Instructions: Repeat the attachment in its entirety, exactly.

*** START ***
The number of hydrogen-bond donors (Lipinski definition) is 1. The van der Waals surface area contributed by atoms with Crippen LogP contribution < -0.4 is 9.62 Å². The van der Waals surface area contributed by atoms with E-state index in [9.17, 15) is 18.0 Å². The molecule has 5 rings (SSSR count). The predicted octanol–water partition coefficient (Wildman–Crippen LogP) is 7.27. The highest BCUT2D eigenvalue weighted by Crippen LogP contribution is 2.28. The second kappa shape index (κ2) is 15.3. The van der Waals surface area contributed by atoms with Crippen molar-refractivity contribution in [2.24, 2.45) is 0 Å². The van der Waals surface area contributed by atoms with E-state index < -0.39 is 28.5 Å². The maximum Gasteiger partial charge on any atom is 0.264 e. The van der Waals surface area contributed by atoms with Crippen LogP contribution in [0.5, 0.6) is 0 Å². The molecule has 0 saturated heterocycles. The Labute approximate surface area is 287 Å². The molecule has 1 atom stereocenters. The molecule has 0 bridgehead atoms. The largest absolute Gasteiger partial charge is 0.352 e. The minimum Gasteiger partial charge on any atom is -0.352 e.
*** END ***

The number of hydrogen-bond donors (Lipinski definition) is 1. The van der Waals surface area contributed by atoms with Crippen LogP contribution < -0.4 is 9.62 Å². The van der Waals surface area contributed by atoms with E-state index in [9.17, 15) is 18.0 Å². The molecule has 5 rings (SSSR count). The predicted octanol–water partition coefficient (Wildman–Crippen LogP) is 7.27. The highest BCUT2D eigenvalue weighted by Crippen LogP contribution is 2.28. The second kappa shape index (κ2) is 15.3. The van der Waals surface area contributed by atoms with Crippen molar-refractivity contribution in [2.24, 2.45) is 0 Å². The van der Waals surface area contributed by atoms with E-state index < -0.39 is 28.5 Å². The maximum Gasteiger partial charge on any atom is 0.264 e. The van der Waals surface area contributed by atoms with Crippen LogP contribution in [0.5, 0.6) is 0 Å². The molecule has 0 saturated heterocycles. The Labute approximate surface area is 287 Å². The molecule has 1 atom stereocenters. The molecule has 0 bridgehead atoms. The largest absolute Gasteiger partial charge is 0.352 e. The minimum Gasteiger partial charge on any atom is -0.352 e.